The ‘vegebot’ platform, developed by an engineering team at Cambridge, was initially trained to recognise and harvest lettuce in a lab setting. It comprises a vision system, custom end effector and software and has now been successfully tested in a variety of field conditions in cooperation with local fruit and vegetable cooperative G’s Growers.
“To address the harvesting challenges posed by iceberg lettuce a bespoke vision and learning system has been developed which uses two integrated convolutional neural networks to achieve classification and localization. A custom end effector has been developed to allow damage free harvesting. To allow this end effector to achieve repeatable and consistent harvesting, a control method using force feedback allows detection of the ground,” the researchers revealed in a paper published in The Journal of Field Robotics.
Currently, the prototype is ‘nowhere near’ as fast or efficient as a human worker. However, the team of engineers said the development demonstrates how the use of robotics in agriculture might be expanded, even for crops like iceberg lettuce which are ‘particularly challenging’ to harvest mechanically.
‘We can make it work for many other crops’
The harvesting of iceberg lettuce – like soft fruits - have to date been difficult to automate. Iceberg is easily damaged and grows relatively flat to the ground, presenting a challenge for robotic harvesters.
"Every field is different, every lettuce is different," explained co-author Simon Birrell from Cambridge's Department of Engineering. "But if we can make a robotic harvester work with iceberg lettuce, we could also make it work with many other crops."
"At the moment, harvesting is the only part of the lettuce life cycle that is done manually, and it's very physically demanding," added co-author Julia Cai, who worked on the computer vision components of the Vegebot while she was an undergraduate student in the lab of Dr Fumiya Iida.
The Vegebot first identifies the 'target' crop within its field of vision, then determines whether a particular lettuce is healthy and ready to be harvested, and finally cuts the lettuce from the rest of the plant without crushing it so that it is 'supermarket ready'. "For a human, the entire process takes a couple of seconds, but it's a really challenging problem for a robot," said co-author Josie Hughes.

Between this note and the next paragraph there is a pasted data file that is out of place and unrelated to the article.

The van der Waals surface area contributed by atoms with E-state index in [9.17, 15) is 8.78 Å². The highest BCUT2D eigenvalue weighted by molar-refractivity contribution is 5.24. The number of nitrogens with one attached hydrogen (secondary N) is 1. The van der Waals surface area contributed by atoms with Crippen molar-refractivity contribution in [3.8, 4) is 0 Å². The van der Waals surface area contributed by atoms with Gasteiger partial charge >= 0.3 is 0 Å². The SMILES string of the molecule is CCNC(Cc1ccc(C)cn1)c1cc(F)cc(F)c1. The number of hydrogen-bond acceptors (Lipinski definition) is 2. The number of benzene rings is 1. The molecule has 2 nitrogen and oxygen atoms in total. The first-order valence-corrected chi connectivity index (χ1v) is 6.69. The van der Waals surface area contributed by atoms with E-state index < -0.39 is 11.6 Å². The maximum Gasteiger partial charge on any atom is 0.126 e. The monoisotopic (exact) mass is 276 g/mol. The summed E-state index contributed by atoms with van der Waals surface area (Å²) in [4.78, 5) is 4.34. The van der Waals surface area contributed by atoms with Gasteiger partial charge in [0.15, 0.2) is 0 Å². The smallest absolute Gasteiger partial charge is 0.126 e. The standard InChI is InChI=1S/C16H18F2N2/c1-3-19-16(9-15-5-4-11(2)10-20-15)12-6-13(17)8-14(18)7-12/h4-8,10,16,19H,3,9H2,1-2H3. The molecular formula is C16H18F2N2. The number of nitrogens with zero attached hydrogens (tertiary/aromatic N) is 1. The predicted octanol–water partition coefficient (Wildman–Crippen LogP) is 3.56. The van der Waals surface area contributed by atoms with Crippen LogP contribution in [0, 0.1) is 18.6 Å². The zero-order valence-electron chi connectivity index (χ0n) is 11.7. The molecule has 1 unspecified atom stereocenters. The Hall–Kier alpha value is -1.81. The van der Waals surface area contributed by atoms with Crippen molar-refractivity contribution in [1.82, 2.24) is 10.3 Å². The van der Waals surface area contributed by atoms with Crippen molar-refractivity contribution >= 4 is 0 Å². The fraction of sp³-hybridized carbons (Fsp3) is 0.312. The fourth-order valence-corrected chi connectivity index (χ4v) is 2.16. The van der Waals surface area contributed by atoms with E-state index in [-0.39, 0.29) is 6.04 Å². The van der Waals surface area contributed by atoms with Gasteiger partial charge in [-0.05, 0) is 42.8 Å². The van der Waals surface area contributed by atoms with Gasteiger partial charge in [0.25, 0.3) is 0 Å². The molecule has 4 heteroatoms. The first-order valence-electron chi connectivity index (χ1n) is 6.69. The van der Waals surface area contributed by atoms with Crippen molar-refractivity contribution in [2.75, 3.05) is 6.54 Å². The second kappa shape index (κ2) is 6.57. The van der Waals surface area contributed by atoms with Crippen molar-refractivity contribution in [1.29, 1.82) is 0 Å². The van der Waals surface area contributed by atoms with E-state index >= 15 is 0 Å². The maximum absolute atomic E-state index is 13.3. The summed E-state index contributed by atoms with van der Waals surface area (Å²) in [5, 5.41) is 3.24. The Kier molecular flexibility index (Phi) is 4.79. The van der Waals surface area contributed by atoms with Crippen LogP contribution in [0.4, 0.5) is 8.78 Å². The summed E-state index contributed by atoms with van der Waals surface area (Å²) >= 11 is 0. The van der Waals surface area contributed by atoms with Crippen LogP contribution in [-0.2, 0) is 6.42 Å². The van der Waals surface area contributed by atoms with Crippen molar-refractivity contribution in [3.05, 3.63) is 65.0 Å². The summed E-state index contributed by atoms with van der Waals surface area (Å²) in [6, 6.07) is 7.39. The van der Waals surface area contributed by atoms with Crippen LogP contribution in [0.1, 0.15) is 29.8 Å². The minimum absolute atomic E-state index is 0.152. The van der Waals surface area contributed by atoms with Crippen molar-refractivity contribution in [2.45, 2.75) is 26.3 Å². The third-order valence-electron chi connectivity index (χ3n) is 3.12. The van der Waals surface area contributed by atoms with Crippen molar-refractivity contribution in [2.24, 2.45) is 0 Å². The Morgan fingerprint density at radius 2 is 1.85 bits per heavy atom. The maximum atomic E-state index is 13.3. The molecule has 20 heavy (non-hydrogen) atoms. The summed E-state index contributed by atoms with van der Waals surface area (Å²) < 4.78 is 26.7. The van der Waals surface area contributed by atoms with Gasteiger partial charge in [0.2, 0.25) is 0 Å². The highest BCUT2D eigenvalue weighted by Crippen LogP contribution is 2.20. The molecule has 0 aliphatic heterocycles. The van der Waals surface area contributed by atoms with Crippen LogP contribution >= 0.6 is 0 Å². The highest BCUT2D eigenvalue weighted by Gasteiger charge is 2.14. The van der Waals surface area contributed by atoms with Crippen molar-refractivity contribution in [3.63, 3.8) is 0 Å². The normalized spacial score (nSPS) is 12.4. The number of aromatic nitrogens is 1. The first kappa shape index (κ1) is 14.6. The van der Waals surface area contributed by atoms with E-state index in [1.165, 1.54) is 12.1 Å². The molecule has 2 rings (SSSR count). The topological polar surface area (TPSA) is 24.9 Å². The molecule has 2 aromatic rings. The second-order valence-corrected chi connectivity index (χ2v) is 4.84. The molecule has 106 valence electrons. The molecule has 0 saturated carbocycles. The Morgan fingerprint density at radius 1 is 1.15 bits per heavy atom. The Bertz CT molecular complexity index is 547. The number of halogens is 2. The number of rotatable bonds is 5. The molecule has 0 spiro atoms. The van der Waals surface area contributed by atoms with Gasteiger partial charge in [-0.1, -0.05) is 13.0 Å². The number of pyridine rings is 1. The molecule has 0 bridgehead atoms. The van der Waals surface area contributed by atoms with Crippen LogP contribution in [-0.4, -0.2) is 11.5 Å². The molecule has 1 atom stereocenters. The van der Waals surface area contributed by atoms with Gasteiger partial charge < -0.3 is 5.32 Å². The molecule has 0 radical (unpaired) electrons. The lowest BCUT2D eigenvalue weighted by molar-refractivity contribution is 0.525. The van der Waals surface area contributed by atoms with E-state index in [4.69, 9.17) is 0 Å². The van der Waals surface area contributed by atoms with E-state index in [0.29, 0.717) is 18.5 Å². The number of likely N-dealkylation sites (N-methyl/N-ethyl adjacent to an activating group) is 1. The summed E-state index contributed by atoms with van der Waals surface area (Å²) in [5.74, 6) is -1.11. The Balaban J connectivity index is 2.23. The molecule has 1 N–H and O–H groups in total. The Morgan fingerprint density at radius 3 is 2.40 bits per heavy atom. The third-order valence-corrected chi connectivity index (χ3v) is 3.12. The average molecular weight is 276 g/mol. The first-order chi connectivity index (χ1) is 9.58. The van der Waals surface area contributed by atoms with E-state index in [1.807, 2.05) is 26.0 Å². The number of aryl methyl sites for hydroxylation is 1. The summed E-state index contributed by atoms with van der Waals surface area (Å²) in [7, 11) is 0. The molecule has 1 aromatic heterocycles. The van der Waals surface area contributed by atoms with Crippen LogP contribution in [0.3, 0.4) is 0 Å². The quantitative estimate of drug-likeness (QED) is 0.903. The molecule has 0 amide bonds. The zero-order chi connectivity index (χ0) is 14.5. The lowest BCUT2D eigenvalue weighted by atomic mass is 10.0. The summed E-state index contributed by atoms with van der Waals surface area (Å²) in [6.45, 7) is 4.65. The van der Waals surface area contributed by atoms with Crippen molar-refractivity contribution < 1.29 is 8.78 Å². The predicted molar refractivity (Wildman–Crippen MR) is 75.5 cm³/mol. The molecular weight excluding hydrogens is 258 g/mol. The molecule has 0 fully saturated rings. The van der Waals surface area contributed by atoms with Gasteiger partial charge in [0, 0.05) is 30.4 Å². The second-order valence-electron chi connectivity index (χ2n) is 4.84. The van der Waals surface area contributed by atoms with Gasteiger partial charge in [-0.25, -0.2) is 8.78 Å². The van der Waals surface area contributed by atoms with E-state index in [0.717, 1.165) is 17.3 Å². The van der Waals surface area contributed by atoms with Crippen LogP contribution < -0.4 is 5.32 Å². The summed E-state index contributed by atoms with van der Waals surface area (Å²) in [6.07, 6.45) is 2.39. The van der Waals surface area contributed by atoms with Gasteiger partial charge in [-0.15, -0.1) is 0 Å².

How does it work?
The Vegebot has two main components: a computer vision system and a cutting system. The vision system uses an overhead camera to take an image of the field. Machine learning is then used to identify all the lettuces and then classify whether they are ready for harvest.
Once the Vegebot could recognise healthy lettuces in the lab, it was then trained in the field, in a variety of weather conditions, on thousands of real lettuces, according to a press release from Cambridge University.
Meanwhile, a second camera on the Vegebot is positioned near the cutting blade to ensure a ‘smooth cut’. The pressure in the robot's gripping arm can be adjusted for different crops.
"We wanted to develop approaches that weren't necessarily specific to iceberg lettuce, so that they can be used for other types of above-ground crops," said Iida, who leads the team behind the research.
In future, robotic harvesters could help address problems with labour shortages in agriculture, and could also help reduce food waste, Cambridge suggested. Because the machine learning can recognise when a particular lettuce is ready to harvest, it can target only ripe vegetables. Currently each field is typically harvested once, and any unripe vegetables or fruits are discarded.
"We're also collecting lots of data about lettuce, which could be used to improve efficiency, such as which fields have the highest yields," said Hughes. "We've still got to speed our Vegebot up to the point where it could compete with a human, but we think robots have lots of potential in agri-tech."
Journal of Field Robotics
A field‐tested robotic harvesting system for iceberg lettuce
Simon Birrell Josie Hughes Julia Y. Cai Fumiya Iida
First published: 07 July 2019 https://doi.org/10.1002/rob.21888